Synopsis by Yuri German
This is the first feature film directed by Alexander Sokurov, who is widely regarded as a spiritual heir of director Andrei Tarkovsky. Completed in 1979, the film wasn't released until 1987 when it received a Bronze Leopard at the Locarno Film Festival. The film is based on a few stories by Russian writer Andrei Platonov, who was not a member of the official Soviet pantheon at the time, so maybe this is the reason why the film had difficulties with its distribution. After the end of the Russian Civil War, Red Army soldier Nikita Firsov returns to his hometown. There he meets Lyuba, whom he has known since childhood. Lyuba lives alone, since her mother has died and her brother has gone somewhere with the Red Army. Nikita begins to visit her frequently. He is in love with Lyuba but never tells her. When he falls sick, Lyuba brings him to her house and takes good care of him. They get married, but their marriage is never consummated; it is Nikita's fault, and, remorseful, he leaves town. He wanders a lot and almost stops talking to people. A sudden meeting with his father -- who tells him that Lyuba has been missing him so terribly that she even attempted to drown herself -- makes him change his mind, and he returns to Lyuba, whom he loves so much. The same story was also filmed by Andrei Konchalovsky in his first American movie Maria's Lovers (1983) starring John Savage and Nastassja Kinski. Konchalovsky changed the setting to a Yugoslav community in Pennsylvania and the time period to post-WWII. Platonov's name was not mentioned in the credits of Maria's Lovers.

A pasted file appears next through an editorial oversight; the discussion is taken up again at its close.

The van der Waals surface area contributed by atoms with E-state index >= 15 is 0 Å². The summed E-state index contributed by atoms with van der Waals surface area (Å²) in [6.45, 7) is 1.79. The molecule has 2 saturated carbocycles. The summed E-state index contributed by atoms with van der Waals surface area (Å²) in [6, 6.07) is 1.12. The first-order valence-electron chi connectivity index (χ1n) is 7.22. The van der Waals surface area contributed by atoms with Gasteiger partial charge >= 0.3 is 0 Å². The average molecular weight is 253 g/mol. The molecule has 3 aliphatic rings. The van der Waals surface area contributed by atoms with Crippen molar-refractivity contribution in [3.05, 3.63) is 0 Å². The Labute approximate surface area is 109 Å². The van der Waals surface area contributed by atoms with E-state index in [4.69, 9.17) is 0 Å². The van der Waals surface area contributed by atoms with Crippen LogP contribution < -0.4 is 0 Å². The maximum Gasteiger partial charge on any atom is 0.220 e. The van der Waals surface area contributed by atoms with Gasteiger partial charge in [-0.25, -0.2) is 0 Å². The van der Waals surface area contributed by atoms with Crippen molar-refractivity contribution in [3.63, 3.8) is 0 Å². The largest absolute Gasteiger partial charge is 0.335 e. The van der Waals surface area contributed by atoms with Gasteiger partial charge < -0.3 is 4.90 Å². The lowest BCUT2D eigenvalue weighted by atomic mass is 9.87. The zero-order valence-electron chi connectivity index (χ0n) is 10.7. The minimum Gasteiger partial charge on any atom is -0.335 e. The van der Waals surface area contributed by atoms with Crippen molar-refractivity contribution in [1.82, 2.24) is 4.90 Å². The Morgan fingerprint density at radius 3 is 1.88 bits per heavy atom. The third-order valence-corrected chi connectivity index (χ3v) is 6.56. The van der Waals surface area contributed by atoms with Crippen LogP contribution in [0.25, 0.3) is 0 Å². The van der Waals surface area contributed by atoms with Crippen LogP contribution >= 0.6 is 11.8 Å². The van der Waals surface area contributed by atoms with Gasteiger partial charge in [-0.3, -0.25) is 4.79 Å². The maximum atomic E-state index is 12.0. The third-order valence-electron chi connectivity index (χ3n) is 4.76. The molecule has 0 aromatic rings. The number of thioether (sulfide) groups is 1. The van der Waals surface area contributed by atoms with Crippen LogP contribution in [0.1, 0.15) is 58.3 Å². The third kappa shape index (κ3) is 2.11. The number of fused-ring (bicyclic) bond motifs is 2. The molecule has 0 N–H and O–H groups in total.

consummation, hometown, love, marriage, soldier, suicide-attempt, father